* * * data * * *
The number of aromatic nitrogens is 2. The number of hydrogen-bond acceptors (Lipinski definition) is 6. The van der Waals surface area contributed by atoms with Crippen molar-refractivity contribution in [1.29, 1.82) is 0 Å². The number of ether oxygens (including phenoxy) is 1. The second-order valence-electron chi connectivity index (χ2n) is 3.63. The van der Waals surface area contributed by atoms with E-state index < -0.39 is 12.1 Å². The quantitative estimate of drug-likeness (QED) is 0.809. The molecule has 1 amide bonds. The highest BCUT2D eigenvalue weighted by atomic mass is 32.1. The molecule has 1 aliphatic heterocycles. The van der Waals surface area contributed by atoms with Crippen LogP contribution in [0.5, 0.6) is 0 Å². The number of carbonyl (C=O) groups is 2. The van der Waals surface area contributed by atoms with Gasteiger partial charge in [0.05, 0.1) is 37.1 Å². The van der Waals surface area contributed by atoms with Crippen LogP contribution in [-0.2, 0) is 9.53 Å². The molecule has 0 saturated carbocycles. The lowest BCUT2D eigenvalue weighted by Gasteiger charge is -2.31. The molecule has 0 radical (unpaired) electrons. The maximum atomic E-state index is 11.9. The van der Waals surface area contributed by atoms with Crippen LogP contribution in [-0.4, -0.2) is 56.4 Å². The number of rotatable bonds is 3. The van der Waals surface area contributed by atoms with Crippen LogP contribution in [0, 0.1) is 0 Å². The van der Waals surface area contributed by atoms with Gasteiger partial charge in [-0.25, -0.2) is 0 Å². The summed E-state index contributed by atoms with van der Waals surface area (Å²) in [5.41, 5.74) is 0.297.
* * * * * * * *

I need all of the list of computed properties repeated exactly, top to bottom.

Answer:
The number of aromatic nitrogens is 2. The number of hydrogen-bond acceptors (Lipinski definition) is 6. The van der Waals surface area contributed by atoms with Crippen molar-refractivity contribution in [1.29, 1.82) is 0 Å². The number of ether oxygens (including phenoxy) is 1. The second-order valence-electron chi connectivity index (χ2n) is 3.63. The van der Waals surface area contributed by atoms with E-state index < -0.39 is 12.1 Å². The quantitative estimate of drug-likeness (QED) is 0.809. The molecule has 1 amide bonds. The highest BCUT2D eigenvalue weighted by atomic mass is 32.1. The molecule has 1 aliphatic heterocycles. The van der Waals surface area contributed by atoms with Crippen LogP contribution in [0.5, 0.6) is 0 Å². The number of carbonyl (C=O) groups is 2. The van der Waals surface area contributed by atoms with Gasteiger partial charge in [0.05, 0.1) is 37.1 Å². The van der Waals surface area contributed by atoms with Crippen LogP contribution in [-0.2, 0) is 9.53 Å². The molecule has 0 saturated carbocycles. The lowest BCUT2D eigenvalue weighted by Gasteiger charge is -2.31. The molecule has 0 radical (unpaired) electrons. The maximum atomic E-state index is 11.9. The van der Waals surface area contributed by atoms with Crippen LogP contribution in [-0.4, -0.2) is 56.4 Å². The number of rotatable bonds is 3. The van der Waals surface area contributed by atoms with Crippen LogP contribution in [0, 0.1) is 0 Å². The van der Waals surface area contributed by atoms with Gasteiger partial charge in [-0.25, -0.2) is 0 Å². The summed E-state index contributed by atoms with van der Waals surface area (Å²) in [5.41, 5.74) is 0.297.